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Why are we well-suited to teach mathematics to scientists and engineers?

Alan Schoenfeld, Professor of Education and Mathematics, UC Berkeley in a letter to the president of the University of Rochester regarding their decision to cut back the math program:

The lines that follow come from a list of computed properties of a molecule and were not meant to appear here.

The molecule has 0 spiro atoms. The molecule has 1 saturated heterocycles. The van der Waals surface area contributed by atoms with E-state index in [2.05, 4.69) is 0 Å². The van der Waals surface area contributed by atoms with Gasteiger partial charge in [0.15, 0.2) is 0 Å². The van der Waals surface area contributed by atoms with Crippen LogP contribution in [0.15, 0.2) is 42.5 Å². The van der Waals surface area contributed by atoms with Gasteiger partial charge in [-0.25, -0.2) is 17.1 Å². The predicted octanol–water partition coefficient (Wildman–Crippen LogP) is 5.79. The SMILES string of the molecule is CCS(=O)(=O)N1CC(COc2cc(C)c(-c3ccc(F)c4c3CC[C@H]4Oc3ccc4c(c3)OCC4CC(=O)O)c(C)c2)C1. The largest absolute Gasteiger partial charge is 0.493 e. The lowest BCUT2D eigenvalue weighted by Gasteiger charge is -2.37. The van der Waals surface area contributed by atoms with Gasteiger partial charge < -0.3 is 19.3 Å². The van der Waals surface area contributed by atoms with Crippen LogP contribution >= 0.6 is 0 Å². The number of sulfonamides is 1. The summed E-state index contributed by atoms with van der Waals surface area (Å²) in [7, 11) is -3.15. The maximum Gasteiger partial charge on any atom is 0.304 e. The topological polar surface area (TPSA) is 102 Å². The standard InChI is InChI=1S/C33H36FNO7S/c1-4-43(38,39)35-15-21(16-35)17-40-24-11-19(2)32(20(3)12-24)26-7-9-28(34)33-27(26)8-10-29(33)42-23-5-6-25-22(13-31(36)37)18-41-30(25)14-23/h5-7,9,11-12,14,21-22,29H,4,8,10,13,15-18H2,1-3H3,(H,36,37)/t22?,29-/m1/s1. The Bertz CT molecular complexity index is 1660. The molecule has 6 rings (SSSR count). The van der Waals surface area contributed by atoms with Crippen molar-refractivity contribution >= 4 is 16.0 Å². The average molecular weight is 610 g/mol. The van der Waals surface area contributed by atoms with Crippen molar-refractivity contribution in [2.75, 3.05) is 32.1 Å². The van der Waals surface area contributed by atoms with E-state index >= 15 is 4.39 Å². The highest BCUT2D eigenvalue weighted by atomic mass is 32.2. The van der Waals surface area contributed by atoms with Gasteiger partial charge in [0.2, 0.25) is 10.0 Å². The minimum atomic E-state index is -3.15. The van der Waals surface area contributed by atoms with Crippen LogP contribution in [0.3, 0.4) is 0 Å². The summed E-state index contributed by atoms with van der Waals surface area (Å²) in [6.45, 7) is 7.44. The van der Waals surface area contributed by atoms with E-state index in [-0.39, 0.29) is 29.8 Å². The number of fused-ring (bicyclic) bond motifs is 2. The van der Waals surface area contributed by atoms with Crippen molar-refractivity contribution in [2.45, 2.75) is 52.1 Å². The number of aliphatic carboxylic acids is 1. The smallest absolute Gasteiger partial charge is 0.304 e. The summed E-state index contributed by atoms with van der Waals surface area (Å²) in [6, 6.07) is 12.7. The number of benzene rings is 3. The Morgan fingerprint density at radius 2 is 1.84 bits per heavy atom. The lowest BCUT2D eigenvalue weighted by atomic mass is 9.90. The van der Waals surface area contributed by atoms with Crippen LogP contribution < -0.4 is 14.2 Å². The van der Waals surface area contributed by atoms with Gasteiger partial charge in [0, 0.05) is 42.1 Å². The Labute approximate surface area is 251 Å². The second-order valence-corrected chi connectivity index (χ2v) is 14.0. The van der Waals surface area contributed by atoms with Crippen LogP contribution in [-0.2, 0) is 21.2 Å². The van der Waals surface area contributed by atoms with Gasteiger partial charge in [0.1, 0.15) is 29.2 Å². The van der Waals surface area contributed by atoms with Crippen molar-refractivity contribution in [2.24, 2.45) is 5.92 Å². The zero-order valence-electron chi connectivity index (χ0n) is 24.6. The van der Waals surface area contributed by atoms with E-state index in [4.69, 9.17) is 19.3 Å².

"... there are very serious dangers in placing calculus instruction in the hands of others. After many years of stagnation the undergraduate mathematics curriculum, stimulated by "calculus reform," is undergoing a significant transformation. That reform has come from within the mathematical community, and is rapidly taking hold within it. Keeping abreast of such changes - in particular, major pedagogical and content changes in calculus - requires being connected to the mathematical community. Creating and delivering instruction consonant with reform requires both knowledge and commitment. The odds that faculty from other departments would (a) know about such reforms, (b) be willing to make the effort required to implement such changes in service courses outside their home departments, are virtually nil. Hence, even if you were to take the high road and make use of faculty from other departments, Rochester's students would almost certainly receive mathematics instruction that is increasingly becoming obsolete and inadequate. And if you take the low road, using adjuncts and temporary faculty, the problems would be far worse. One of my responsibilities as chair of the Mathematical Association of America's Committee on the Teaching of Undergraduate Mathematics was gathering data on and trying to fix the "adjunct/temporary instruction problem" in mathematics. I'll be blunt in summary: such instruction is typically cheap, and you get what you pay for. A major instructional and administrative commitment is required to make appropriate use of such staff under the best of circumstances. Expecting temporaries and adjuncts to keep pace with a rapidly changing curriculum that requires significant effort and coordination is ridiculous. I conclude that the changes you propose are almost certain to produce a significant lowering of the quality of instruction in mathematics courses - no matter how you staff those courses. This is the direct opposite of what you intend."


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